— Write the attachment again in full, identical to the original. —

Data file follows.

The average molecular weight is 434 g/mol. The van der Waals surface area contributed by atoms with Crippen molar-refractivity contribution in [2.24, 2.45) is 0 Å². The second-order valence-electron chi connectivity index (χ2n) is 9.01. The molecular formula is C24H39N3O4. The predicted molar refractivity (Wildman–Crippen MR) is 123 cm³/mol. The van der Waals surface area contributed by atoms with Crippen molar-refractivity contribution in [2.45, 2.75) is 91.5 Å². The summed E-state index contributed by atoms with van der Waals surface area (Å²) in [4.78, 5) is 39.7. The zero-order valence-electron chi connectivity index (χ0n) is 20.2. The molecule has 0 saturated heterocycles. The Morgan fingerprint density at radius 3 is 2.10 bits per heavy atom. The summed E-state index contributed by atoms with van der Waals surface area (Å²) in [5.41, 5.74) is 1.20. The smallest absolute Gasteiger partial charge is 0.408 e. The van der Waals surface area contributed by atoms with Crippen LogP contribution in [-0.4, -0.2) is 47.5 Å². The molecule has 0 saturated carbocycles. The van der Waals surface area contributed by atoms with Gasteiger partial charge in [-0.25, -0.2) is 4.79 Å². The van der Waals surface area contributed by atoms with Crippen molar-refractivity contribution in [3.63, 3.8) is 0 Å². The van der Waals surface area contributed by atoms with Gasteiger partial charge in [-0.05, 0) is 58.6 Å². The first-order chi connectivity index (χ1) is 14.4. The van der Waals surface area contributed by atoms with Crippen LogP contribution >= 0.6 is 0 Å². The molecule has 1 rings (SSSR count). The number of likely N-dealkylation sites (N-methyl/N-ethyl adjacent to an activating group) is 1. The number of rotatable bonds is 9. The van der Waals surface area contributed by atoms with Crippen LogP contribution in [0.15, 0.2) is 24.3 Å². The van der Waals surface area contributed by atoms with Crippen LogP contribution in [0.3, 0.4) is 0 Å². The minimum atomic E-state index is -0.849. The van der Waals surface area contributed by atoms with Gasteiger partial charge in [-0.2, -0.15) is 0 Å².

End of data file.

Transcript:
The average molecular weight is 434 g/mol. The van der Waals surface area contributed by atoms with Crippen molar-refractivity contribution in [2.24, 2.45) is 0 Å². The second-order valence-electron chi connectivity index (χ2n) is 9.01. The molecular formula is C24H39N3O4. The predicted molar refractivity (Wildman–Crippen MR) is 123 cm³/mol. The van der Waals surface area contributed by atoms with Crippen molar-refractivity contribution in [2.45, 2.75) is 91.5 Å². The summed E-state index contributed by atoms with van der Waals surface area (Å²) in [4.78, 5) is 39.7. The zero-order valence-electron chi connectivity index (χ0n) is 20.2. The molecule has 0 saturated heterocycles. The Morgan fingerprint density at radius 3 is 2.10 bits per heavy atom. The summed E-state index contributed by atoms with van der Waals surface area (Å²) in [5.41, 5.74) is 1.20. The smallest absolute Gasteiger partial charge is 0.408 e. The van der Waals surface area contributed by atoms with Crippen LogP contribution in [-0.4, -0.2) is 47.5 Å². The molecule has 0 saturated carbocycles. The van der Waals surface area contributed by atoms with Gasteiger partial charge in [-0.25, -0.2) is 4.79 Å². The van der Waals surface area contributed by atoms with Crippen molar-refractivity contribution in [3.63, 3.8) is 0 Å². The van der Waals surface area contributed by atoms with Gasteiger partial charge in [-0.05, 0) is 58.6 Å². The first-order chi connectivity index (χ1) is 14.4. The van der Waals surface area contributed by atoms with Crippen LogP contribution >= 0.6 is 0 Å². The molecule has 1 rings (SSSR count). The number of likely N-dealkylation sites (N-methyl/N-ethyl adjacent to an activating group) is 1. The number of rotatable bonds is 9. The van der Waals surface area contributed by atoms with Crippen LogP contribution in [0.15, 0.2) is 24.3 Å². The van der Waals surface area contributed by atoms with Crippen LogP contribution in [0.3, 0.4) is 0 Å². The minimum atomic E-state index is -0.849. The van der Waals surface area contributed by atoms with Gasteiger partial charge in [-0.2, -0.15) is 0 Å².